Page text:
So, yeah. The visuals are pretty much exactly what you’d expect from Tim Burton. Even if the results are tired and predictable, they’re still carefully crafted and often pretty to look at. But then there’s the screenplay. Where oh where do I begin with the screenplay?

First of all, the film puts a very heavy emphasis on its humor. This is unfortunate, because the humor is terrible. The hippie jokes don’t work, the double-entendres about balls are incredibly forced, the joke about McDonald’s stops just shy of going anywhere funny, and Barnabas’ “fish out of water” shtick got really old really fast. That said, I will give the film some credit for keeping the premise in 1972 instead of the 21st century, which at least gives some kind of unique flavor to Barnabas’ “comedic” struggles in adapting to modern life. I’ll also grant that there are a couple of jokes that work — the makeout scene between Angelique and Barnabas is surprisingly effective — but there are at least five failed attempts at humor for every individual attempt that works.

Far more importantly, the narrative is a total mess. There are plot holes. There are improbabilities. There are deus ex machinas. There are useless and/or unfinished story threads. There are characters incapable of seeing, hearing, feeling, or intuiting things that are plainly right in front of them. Hell, most of the Collins’ rise back to prominence is shown by way of a montage at the halfway point. Considering that this was supposed to be the subject of the film, this is inexcusable.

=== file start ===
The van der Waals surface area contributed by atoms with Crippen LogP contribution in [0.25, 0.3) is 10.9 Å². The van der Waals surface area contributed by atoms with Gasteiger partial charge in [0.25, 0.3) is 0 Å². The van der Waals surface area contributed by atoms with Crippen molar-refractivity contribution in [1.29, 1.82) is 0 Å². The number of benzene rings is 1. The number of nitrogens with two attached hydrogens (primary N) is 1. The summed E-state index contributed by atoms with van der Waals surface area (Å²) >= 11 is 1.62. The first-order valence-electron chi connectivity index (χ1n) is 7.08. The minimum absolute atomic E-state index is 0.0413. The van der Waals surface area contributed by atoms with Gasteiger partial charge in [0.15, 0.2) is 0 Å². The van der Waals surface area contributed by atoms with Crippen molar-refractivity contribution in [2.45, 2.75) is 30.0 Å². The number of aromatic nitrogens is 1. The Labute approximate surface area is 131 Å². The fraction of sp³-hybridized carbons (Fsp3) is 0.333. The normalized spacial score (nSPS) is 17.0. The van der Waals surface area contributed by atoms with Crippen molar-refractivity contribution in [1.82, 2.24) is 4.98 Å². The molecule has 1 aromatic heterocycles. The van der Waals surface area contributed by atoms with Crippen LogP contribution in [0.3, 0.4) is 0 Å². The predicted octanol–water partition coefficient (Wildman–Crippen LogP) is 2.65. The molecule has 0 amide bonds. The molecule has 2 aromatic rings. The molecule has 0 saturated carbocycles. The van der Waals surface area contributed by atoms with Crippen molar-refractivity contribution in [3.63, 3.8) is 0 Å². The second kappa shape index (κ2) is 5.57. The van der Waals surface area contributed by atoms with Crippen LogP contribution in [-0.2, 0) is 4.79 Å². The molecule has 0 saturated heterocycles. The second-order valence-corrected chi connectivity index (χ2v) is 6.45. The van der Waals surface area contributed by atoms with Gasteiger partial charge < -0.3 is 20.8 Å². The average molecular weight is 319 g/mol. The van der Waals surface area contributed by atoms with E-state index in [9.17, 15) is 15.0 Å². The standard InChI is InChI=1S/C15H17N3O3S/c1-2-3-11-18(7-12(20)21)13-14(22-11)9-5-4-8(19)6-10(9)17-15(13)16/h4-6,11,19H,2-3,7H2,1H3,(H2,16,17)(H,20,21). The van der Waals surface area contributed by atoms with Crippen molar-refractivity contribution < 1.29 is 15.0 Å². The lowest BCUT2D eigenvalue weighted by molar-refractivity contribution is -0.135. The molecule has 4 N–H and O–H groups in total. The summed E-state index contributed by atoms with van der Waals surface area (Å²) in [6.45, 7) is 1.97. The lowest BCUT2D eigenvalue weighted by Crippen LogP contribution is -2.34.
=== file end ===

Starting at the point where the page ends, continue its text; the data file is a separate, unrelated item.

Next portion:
Even worse, there are so many characters in this film who are totally and completely worthless. Take Helena Bonham-Carter, for example. She plays Dr. Julia Hoffman, the Collins’ live-in psychiatrist. Take her out of the film and nothing would be lost except for a sequel tease that doesn’t make any lick of sense. There’s also Jonny Lee Miller, here playing Roger Collins. The guy establishes himself as a total dick who accomplishes precisely nada. He does nothing to help or hinder the Collins’ progress, and he isn’t even given the kind of satisfying comeuppance due to douchebags in film.

Then we have Jackie Earle Haley and Chloe Grace Moretz, two actors very near and dear to my heart. They are the reason why I wanted to see this film, as I couldn’t wait to see what they would do in collaboration with Tim Burton. Sadly, it doesn’t amount to much.

To be fair, Haley is at least somewhat memorable as groundskeeper Willie Loomis. He seems to be comfortable playing a snarky salt-of-the-earth drunkard, and Willie does actually affect the plot in his own small ways. He even gets a couple of good lines here and there. But in general, Haley’s talents were still totally wasted in the role.

The same could be said of Moretz. She’s stuck playing Carolyn Stoddard, the surly teenaged daughter of the cast. It’s obvious that Moretz is putting everything she has into the role, but the script gave her nothing to work with. There’s simply no avoiding the fact that no one likes the annoying and self-centered pubescent character in any movie or TV show. It also doesn’t help that Carolyn is another character who doesn’t affect the plot in any way, shape, or form. She does get a twist in the climax that might have been interesting, except that its execution made absolutely zero sense and succeeded in doing fuck-all.

I should also mention Christopher Lee, who pokes his head in for a one-scene cameo that would have done just as much good on the cutting room floor. I’ll remind you that this comes right after Tim Burton’s Alice in Wonderland, in which Lee’s character contributed two lines of dialogue before getting his tongue cut out. Someone needs to tell Tim Burton that he needs to get more out of his Christopher Lee. This is not a good use of your Christopher Lee. For God’s sake, Alice Cooper gets a better cameo in this movie.